How to Use Trench Boxes Safely Trenches are a pretty common sight in many engineering or construction sites. They’re used for laying telephone lines, pipes as well as many other constructions. While some are deep, others can be very shallow. Depending on the quality of soil, trench walls won’t support themselves for a long time. A steel or aluminum trench box supports the trench walls to ensure it’s safe to work there without the danger of walls collapsing on equipment and people. Trench boxes are also called manhole boxes, tap boxes, sewer boxes, or trench shields. Pre-installation Before excavation commences, the site must go through a complete risk assessment to check for any potential risks, the employees needed and the equipment needed. The necessity of additional access is also assessed.
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Then the trench needs to be looked at. How deep does it need to be? How big should it be? Trenches of more than 5 feet require support either from shoring, sloping, or trench box. If the trench is beyond 20 ft deep, its support needs to be done by a registered engineer. How will people access the trench? It is by steps, ladders or a ramp? The trench needs to always be safe for access by workers within 25 feet, in emergency cases. The atmosphere inside the trench may also need to be tested for toxic gases or low oxygen levels. While trench boxes allow for simple installation, it’s not safe to pile boxes over each other.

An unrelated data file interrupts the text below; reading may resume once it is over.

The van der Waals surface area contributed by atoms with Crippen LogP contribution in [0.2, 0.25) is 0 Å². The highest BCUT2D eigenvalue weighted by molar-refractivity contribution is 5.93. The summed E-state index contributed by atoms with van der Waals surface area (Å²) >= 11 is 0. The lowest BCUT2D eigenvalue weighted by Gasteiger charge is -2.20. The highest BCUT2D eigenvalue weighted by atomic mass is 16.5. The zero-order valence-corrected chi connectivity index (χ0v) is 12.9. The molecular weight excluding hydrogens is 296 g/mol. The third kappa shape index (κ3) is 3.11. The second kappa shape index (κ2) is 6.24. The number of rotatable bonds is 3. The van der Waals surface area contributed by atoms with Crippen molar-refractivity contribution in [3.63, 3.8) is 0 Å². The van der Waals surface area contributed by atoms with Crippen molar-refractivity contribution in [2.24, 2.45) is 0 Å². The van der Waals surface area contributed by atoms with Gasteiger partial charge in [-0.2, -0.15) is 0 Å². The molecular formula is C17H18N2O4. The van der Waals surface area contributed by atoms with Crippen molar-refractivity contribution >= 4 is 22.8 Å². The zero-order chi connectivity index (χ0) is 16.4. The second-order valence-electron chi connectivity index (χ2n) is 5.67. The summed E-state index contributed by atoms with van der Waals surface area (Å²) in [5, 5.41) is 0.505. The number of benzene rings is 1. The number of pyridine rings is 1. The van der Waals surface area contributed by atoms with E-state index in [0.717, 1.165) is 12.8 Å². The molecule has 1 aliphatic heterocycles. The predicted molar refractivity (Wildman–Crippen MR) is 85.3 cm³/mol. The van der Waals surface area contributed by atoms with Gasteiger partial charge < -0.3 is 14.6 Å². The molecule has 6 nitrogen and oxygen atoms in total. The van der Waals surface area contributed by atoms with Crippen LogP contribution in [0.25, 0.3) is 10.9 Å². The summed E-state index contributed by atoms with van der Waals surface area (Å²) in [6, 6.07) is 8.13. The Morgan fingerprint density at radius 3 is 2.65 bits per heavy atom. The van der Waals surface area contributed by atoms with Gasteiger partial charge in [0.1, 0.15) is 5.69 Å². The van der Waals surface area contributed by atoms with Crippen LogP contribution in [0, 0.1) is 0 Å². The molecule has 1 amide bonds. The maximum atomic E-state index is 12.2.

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Tending to the trench Check for any signs of movement or damage by inspecting the trench box/trench support daily. All staff must put on protective gear, steel-toed boots, high visibility clothing, hard hats and so on. Ensure that all heavy tools as well as equipment are kept far from the trench’s edge. Excavation It’s probably harder to extract a manhole box than install it due to the earth’s movement around the trench. It’s recommended that a chain sling be used for extraction, using any of these 3 methods. Straight pull–a sling is just attached to the two lifting or extraction points and lifted out. Half pull–a sling is attached to one side of a trench box, lifted as high as possible, then the sling is switched to the opposite side and the action repeated till the trench support is removed. Single pull–one chain sling leg is attached to a lifting/extraction point and the corners of the panel are raised in turns; when the trench support moves freely, the trench box is removed with the straight pull. To sum up, trenches do save lives. They must be planned for and it’s a legal requirement to make use of them. Provided they’re well maintained and used, they do make work so much safer and easier.